You’re not getting all the information you need…

And it makes me mad! Yesterday I was logging on to check my email and this headline caught my eye – Katie’s Take: The truth about juice cleanses. I clicked through to read the related title, “Not so Fast: The Truth About Juice Cleanses” by Katie Couric. Sounds pretty definitive, right? Wrong!

What was clear was the negative tone throughout the two-and-a-half-minute video. In the video, Katie spoke with Academy of Nutrition and Dietetics Spokesperson Marjorie Nolan and promises to share “everything we need to know about juice cleansing.” In the post below the video, Katie wrote that she spent time with Ms. Nolan “to find out if there’s any solid evidence that juice cleanses work.” Early on in the video, Katie asks about the healthy benefits of juice cleansing and Ms. Nolan replies, “studies aren’t showing that there are any healthy benefits” of juice cleansing. Again, wrong!

My intention for this post is not to judge or condemn Katie Couric or Marjorie Nolan, but to show you how careful you need to be when it comes to your health and well-being because there is so much misinformation in the media. “Generally no,” is how Ms. Nolan replied when Katie asked her if she would recommend juice cleanses “at all, for anyone.” That’s too bad, because there are some people who would really benefit from a good cleanse. Ms. Nolan did offer that a cleanse could be a “good weight loss motivator” for an “otherwise healthy person who is taking their cleanse mindfully.” Then she really got me, “but as far as health and nutrition, it really is not [beneficial].”

This is where I want to shout: Fat, Sick and Nearly Dead!!!! The documentary follows Joe Cross, a man 100 pounds overweight and loaded up on steroids due to a debilitating autoimmune condition, who turns to the “body’s ability to heal itself,” as he believes that is his only option. He vows to drink only fresh fruit and vegetable juice for 60 days and the health and nutrition results are astounding! On his journey, Mr. Cross meets a Phil Staples whose own journey is equally amazing (and heartwarming).  I love this movie.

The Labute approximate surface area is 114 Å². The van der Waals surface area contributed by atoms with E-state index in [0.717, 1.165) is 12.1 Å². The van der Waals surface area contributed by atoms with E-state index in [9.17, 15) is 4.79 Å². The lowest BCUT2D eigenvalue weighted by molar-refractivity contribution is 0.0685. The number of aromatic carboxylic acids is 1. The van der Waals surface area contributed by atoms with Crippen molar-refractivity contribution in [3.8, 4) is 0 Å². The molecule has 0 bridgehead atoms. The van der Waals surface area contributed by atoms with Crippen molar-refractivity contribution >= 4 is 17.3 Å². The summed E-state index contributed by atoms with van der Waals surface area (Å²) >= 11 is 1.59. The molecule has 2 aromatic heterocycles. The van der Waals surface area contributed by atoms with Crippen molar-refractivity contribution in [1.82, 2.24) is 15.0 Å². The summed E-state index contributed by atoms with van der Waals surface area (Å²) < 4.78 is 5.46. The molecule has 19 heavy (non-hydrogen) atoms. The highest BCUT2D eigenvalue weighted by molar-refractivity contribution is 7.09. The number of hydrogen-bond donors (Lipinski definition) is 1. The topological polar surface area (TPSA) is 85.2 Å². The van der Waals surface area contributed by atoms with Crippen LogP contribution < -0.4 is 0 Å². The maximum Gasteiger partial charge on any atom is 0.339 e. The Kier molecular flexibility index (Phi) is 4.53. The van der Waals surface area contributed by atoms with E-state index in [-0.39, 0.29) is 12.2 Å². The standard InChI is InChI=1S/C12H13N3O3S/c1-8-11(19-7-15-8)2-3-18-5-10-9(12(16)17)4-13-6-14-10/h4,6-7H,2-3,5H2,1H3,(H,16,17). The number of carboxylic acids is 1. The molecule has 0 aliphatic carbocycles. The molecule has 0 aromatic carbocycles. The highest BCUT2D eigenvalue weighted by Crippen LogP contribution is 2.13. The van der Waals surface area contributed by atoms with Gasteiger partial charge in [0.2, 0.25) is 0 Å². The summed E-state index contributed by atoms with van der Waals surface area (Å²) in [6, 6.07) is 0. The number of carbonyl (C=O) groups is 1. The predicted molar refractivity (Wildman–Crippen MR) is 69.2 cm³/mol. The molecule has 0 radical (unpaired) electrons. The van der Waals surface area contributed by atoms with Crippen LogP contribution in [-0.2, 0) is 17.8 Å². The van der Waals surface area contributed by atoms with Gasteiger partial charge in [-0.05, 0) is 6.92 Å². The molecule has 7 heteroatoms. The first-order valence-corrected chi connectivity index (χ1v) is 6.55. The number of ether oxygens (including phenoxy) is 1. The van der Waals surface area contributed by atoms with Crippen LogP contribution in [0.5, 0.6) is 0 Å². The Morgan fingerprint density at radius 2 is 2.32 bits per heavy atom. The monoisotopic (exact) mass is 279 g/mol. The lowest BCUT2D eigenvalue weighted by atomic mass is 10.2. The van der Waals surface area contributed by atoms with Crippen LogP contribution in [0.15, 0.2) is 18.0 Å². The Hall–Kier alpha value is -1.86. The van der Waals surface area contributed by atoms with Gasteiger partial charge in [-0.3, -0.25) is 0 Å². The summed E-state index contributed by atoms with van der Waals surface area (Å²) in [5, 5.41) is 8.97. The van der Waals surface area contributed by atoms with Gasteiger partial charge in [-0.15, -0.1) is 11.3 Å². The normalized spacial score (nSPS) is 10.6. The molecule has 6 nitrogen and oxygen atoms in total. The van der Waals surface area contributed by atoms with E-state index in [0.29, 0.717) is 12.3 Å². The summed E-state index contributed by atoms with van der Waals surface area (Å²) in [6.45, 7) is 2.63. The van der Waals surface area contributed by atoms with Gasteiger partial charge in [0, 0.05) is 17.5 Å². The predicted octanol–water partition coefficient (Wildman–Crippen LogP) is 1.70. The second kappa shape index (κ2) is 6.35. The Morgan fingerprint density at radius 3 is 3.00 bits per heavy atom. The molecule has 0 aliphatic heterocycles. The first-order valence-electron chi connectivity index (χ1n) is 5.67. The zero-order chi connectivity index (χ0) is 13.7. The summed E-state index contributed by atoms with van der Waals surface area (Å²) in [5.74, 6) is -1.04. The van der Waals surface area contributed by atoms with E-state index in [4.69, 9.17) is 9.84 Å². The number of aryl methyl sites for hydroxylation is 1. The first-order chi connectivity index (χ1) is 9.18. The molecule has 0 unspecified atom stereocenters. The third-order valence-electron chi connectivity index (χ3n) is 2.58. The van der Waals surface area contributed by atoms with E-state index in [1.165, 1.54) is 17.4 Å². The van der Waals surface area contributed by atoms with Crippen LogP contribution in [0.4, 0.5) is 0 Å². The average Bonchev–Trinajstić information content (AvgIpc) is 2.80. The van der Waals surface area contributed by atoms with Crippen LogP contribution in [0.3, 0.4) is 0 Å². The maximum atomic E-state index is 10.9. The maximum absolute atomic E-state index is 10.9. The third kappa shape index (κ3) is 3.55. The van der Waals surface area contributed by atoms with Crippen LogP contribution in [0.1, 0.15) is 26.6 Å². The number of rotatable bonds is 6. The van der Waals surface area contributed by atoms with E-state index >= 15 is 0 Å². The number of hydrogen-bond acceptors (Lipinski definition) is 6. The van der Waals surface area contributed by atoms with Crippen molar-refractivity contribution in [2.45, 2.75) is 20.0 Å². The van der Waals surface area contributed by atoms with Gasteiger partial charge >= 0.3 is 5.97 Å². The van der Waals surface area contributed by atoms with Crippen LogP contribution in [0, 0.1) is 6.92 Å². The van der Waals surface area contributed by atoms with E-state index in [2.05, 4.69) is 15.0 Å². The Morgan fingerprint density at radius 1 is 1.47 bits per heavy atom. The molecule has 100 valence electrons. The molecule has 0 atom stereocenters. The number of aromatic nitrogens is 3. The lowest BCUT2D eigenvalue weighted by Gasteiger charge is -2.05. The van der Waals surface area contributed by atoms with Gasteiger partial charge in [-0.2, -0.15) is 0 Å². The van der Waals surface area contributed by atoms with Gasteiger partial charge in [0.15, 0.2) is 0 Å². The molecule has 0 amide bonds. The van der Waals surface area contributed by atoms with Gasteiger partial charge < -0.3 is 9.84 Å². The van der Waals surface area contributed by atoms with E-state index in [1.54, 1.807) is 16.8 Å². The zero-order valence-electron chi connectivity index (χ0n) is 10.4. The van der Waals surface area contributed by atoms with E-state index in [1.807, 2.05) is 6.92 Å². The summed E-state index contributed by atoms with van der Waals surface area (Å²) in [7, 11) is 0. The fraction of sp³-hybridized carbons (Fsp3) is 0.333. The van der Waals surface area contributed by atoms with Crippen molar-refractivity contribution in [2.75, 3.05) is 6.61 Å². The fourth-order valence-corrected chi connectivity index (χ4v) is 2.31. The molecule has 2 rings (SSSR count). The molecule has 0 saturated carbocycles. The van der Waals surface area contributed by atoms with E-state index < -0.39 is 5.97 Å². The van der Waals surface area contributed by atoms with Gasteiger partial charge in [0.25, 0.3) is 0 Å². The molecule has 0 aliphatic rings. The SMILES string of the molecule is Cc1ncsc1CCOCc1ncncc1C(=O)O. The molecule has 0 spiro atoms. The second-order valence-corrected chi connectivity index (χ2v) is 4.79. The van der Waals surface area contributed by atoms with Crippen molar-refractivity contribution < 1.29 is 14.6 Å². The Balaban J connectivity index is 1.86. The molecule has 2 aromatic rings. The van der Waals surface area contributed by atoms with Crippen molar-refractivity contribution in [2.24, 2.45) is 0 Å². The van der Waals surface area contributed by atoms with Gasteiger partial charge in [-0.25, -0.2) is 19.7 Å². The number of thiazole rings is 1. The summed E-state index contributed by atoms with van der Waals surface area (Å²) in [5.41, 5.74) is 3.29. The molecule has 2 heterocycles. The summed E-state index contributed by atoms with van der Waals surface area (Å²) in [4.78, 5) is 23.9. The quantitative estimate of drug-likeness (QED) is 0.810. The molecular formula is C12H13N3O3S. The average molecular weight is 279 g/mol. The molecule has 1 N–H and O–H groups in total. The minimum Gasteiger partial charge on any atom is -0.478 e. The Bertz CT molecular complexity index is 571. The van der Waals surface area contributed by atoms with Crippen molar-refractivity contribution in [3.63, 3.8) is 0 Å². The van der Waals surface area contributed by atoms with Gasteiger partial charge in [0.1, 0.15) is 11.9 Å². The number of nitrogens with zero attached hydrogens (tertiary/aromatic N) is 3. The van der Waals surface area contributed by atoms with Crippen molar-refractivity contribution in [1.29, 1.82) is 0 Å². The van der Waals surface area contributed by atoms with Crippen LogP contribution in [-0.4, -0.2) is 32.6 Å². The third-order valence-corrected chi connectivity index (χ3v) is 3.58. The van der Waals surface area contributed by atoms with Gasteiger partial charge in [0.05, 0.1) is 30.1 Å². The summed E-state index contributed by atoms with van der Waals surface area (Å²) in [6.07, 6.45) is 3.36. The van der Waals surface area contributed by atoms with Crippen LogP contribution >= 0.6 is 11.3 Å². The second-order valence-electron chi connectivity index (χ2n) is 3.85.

The press release for Fat, Sick and Nearly Dead describes the documentary as “an unconventional and uplifting story of two men from different worlds who each realize that the only person who can save them is themselves.” I’m not trying to suggest that juice cleansing is for everyone. Just like eating 100% raw, or being vegan may not be for everyone. I do, however, wholeheartedly believe that all of us are truly unique, and our physical bodies are all different. What works for you may not work for someone else (including a family member).

Trust your gut and seek out the information you need to be your best – healthy, happy, managing stress and living a fulfilled life. Don’t leave it to the lobbyists and the publicists (talking about what they are paid to promote) to decide what is right for you.

**{Before beginning a cleanse, please check with your doctor.}**

Next Steps:

  1. Listen to commercials and notice print advertisements. What are the messages?
  2. Be a detective. Notice how you feel after drinking fresh vegetable juice or eating a bountiful salad or after eating a hamburger on a bun with french fries.
  3. Determine and connect with trusted wellness sources who you believe have YOUR best interests in mind.
  4. Commit to being the healthiest, happiest YOU.
Like this post? Share It!
13 Responses to "You’re not getting all the information you need…"